Weather forecasts sometimes feature mysterious solar storms, and the term sounds kind of scary. Some people, especially those who suffer from hypertension, can feel there is something like this happening on the Sun surface even without somebody telling them, as they don’t feel well in such periods. What are these storms? In what way do they affect our health? Let’s find it out.
What are solar storms?Actually, it’s not the solar storms, of flares, that appear to affect health, but the geomagnetic storms caused by them. The term solar flare denotes an explosion in the atmosphere of the Sun, which leads to temporary disturbance of the magnetosphere of the Earth. The interaction of the Earth’s magnetic field and solar winds has an impact on power grids, satellites, and other objects using electricity, which can result in electrical blackouts. Sounds scary? It’s not – solar flares occur often, and the geomagnetic storms caused by them are usually not that powerful; large storms occur very rarely. However, there are people who react to such space events even without knowing about them.
Do solar storms affect our health?That’s a tough question, as there is not enough evidence to support the theory that such storms really do affect our health. For example, NASA claims that as far as health is concerned, solar storms are harmless, because they never pass the atmosphere of the Earth. However, it is true only of the radiation that reaches the Earth; it’s the fluctuations in magnetic fields that do appear to affect human beings. Also, experience of many a patient with hypertension suggests there is something that does affect us. Experience of ordinary people is not to be neglected, and researchers have long been trying to find out whether there is something behind it, or it’s just wishful thinking. Here is what they have found.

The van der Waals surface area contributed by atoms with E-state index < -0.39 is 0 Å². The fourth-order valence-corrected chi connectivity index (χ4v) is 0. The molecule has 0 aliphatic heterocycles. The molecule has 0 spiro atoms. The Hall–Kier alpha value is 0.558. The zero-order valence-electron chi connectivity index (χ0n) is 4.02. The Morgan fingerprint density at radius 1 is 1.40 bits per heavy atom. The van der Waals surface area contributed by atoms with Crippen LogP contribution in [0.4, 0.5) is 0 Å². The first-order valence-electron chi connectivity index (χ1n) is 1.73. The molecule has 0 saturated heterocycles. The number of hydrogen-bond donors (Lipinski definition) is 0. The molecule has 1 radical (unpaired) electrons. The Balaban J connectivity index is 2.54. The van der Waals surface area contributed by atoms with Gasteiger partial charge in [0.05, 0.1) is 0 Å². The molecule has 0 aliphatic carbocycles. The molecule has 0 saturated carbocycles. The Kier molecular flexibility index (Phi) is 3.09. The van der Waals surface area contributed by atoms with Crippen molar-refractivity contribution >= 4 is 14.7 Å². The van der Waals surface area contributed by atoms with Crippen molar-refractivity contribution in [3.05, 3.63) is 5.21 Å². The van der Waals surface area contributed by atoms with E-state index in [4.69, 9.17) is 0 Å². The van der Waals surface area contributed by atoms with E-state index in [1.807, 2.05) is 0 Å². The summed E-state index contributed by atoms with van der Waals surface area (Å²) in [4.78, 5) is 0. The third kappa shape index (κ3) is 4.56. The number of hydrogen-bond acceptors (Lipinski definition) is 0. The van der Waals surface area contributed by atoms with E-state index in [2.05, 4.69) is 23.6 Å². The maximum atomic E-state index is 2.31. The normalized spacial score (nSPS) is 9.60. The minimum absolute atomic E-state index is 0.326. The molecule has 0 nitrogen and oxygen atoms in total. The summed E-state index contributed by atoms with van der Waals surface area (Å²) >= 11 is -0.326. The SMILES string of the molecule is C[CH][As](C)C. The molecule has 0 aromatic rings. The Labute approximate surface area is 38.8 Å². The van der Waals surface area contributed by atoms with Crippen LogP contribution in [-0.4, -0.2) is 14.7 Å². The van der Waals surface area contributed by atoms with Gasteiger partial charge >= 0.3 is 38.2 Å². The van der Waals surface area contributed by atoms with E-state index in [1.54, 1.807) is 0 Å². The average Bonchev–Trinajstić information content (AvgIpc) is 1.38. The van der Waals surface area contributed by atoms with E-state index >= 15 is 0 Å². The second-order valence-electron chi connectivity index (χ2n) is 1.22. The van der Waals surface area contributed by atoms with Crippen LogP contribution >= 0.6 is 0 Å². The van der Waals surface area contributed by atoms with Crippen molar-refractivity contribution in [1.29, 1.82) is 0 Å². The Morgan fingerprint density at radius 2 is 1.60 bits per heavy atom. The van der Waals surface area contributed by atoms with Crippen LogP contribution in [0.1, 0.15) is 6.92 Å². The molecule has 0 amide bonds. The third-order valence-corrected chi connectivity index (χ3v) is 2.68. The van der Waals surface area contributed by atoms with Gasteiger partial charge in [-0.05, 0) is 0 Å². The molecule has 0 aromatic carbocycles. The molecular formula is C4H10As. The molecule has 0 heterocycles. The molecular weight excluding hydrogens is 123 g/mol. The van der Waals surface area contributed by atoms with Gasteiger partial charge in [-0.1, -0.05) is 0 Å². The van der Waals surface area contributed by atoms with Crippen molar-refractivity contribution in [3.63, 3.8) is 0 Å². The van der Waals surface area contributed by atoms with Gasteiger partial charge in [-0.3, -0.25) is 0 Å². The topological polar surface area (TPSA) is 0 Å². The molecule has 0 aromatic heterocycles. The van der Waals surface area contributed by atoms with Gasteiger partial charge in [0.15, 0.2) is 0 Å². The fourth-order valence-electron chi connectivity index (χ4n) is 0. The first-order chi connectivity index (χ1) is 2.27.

More strokes occur in periods of geomagnetic stormsAccording to the results of a study conducted by an international team of researchers in 2014, there is an association between the frequency of strokes and geomagnetic conditions on particular days. The scientists analyzed over 11,000 reports from hospitals and found that on days when geomagnetic storms were detected the overall risk of stroke was increased by 19%, and in those aged 65 or older, the risk was even higher; it was increased by 27%. Although the study results are limited, as there were factors that were not taken into account, such as cardiovascular diseases, the findings suggest that geomagnetic storms could affect blood pressure, circadian rhythms, heart rate, and some other parameters that can contribute to an increase in stroke risk. Besides, there is evidence suggesting geomagnetic storms can disrupt circadian rhythms and elicit a stress response, which manifests itself in anxiety, and loss of sleep. There is still a lot of research that needs to be done in order to find out whether fluctuations in magnetic fields can affect us. According to Gary D., a professor at NJIT’s Center for Solar-Terrestrial Research, the changes in magnetic field are insignificant and cannot have an impact on health, because they equal about 0.1% of the magnetic field which makes compasses work. The bottom line is that those who feel they are affected by geomagnetic storms should pay attention to weather forecasts, as many of them feature information on whether there are storms that are going to reach the Earth, and make sure they have an opportunity to have a rest and take medicines that help control blood pressure.
Geomagnetic storms can trigger stroke: evidence from 6 large population-based studies in Europe and Australasia – Stroke.ahajournals.org
Are stress responses to geomagnetic storms mediated by the cryptochrome compass system? – Rspb.royalsocietypublishing.org